Over the long weekend, I read Lee Child’s ‘Personal’. Immediately after that, I got reading ‘Lean In: Women, Work, and the Will to Lead.’
While the former was personal to Jack Reacher, the latter feels personal to me.
The author, Sheryl Sandberg, is the Chief Operating Officer of Facebook. In the book, Sandberg explores reasons due to which women’s progress in achieving leadership roles has stalled and offers some solutions.
As explained in the book, research shows that success and likeability are positively correlated for men and negatively correlated for women. That is, when a man is successful, he is liked by both men and women but when a woman is successful, people of both genders like her less.
(Hold the thought: success vs. likeability) Success, of course, may mean many things to many people but for the purposes of this article, let’s stick with careers and ambitions. I have to admit that I feel successful; it would almost be ungrateful not to acknowledge that. But did that mean I was less liked? If that was true, I couldn’t believe how oblivious I had been never to have noticed it?
The thought lingered and as I was chatting to a few friends, and one of them said, ‘I’m surprised you’re being so sensitive, I thought you were strong.'(Again, hold the thought: strong vs sensitive)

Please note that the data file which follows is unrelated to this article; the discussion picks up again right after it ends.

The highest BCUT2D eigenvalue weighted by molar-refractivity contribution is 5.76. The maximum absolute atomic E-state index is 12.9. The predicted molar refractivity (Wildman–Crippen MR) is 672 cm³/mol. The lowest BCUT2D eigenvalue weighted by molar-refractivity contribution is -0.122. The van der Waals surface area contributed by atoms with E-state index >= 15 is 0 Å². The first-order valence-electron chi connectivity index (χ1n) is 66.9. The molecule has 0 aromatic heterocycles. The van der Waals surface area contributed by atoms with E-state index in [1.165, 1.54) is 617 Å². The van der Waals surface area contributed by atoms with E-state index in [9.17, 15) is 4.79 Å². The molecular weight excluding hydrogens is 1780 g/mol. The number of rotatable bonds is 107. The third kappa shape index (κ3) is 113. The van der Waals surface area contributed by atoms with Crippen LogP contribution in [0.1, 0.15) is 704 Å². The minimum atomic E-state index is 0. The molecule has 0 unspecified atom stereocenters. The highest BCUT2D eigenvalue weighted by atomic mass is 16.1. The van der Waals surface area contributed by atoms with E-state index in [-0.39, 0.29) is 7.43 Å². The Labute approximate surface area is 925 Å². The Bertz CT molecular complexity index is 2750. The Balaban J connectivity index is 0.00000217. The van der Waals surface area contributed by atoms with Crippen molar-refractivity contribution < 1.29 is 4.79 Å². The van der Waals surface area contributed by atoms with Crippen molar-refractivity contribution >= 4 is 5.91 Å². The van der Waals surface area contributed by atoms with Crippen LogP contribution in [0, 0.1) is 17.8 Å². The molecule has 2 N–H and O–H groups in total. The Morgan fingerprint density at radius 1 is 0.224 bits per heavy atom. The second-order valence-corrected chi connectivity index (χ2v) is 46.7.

Reading on, at one point Sandberg observes that as we learn to speak appropriately, we lose something in authenticity. (And again, hold the thought: authenticity vs appropriateness)
The book is brilliant and I would whole heartedly recommend it to both men and women. But I have to admit, whether you call me greedy or versatile, I don’t want to have to choose. I wish, instead, to change what the analysis says.
I want to be liked in my pursuit for success much as I like those who pursue other aspirations. Not a positive correlation, not a negative correlation – I wish for no correlation. I also wish for both genders to be strong yet sensitive, authentic yet appropriate. In doing so, there will be mistakes; occasions when we feel that we could have been more sensitive, and times when we should have been stronger. Like spices to food, each attribute has its place.
So as I ‘Lean In’, I seek a little more; a world where men and women, don’t have to be either / or.